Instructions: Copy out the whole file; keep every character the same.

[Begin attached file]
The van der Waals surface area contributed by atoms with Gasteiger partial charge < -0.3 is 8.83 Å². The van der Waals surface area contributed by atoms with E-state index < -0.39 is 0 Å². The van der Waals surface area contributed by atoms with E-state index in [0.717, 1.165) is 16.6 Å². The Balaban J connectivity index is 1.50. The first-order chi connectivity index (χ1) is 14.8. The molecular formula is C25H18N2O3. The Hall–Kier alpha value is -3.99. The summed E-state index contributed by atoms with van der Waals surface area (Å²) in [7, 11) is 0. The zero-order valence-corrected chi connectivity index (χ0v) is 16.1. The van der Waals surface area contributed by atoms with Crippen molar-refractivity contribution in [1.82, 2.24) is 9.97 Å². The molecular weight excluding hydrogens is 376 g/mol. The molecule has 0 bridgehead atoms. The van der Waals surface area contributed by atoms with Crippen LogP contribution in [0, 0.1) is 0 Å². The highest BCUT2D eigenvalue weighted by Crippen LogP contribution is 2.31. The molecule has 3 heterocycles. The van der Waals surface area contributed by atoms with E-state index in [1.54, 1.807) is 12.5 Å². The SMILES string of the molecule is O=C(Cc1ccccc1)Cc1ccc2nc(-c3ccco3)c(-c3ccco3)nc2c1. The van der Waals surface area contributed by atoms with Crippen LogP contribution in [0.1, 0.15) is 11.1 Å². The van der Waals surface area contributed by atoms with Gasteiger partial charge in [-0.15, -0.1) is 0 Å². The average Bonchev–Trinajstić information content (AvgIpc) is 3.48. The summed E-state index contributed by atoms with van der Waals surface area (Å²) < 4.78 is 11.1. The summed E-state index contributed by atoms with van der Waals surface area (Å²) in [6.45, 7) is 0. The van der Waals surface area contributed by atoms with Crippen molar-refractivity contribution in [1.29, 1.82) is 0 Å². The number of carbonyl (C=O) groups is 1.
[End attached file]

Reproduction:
The van der Waals surface area contributed by atoms with Gasteiger partial charge < -0.3 is 8.83 Å². The van der Waals surface area contributed by atoms with E-state index < -0.39 is 0 Å². The van der Waals surface area contributed by atoms with E-state index in [0.717, 1.165) is 16.6 Å². The Balaban J connectivity index is 1.50. The first-order chi connectivity index (χ1) is 14.8. The molecular formula is C25H18N2O3. The Hall–Kier alpha value is -3.99. The summed E-state index contributed by atoms with van der Waals surface area (Å²) in [7, 11) is 0. The zero-order valence-corrected chi connectivity index (χ0v) is 16.1. The van der Waals surface area contributed by atoms with Crippen molar-refractivity contribution in [1.82, 2.24) is 9.97 Å². The molecular weight excluding hydrogens is 376 g/mol. The molecule has 0 bridgehead atoms. The van der Waals surface area contributed by atoms with Crippen LogP contribution in [0, 0.1) is 0 Å². The highest BCUT2D eigenvalue weighted by Crippen LogP contribution is 2.31. The molecule has 3 heterocycles. The van der Waals surface area contributed by atoms with E-state index in [1.54, 1.807) is 12.5 Å². The SMILES string of the molecule is O=C(Cc1ccccc1)Cc1ccc2nc(-c3ccco3)c(-c3ccco3)nc2c1. The van der Waals surface area contributed by atoms with Crippen LogP contribution in [0.1, 0.15) is 11.1 Å². The van der Waals surface area contributed by atoms with Gasteiger partial charge in [-0.15, -0.1) is 0 Å². The average Bonchev–Trinajstić information content (AvgIpc) is 3.48. The summed E-state index contributed by atoms with van der Waals surface area (Å²) < 4.78 is 11.1. The summed E-state index contributed by atoms with van der Waals surface area (Å²) in [6.45, 7) is 0. The van der Waals surface area contributed by atoms with Crippen molar-refractivity contribution in [1.29, 1.82) is 0 Å². The number of carbonyl (C=O) groups is 1.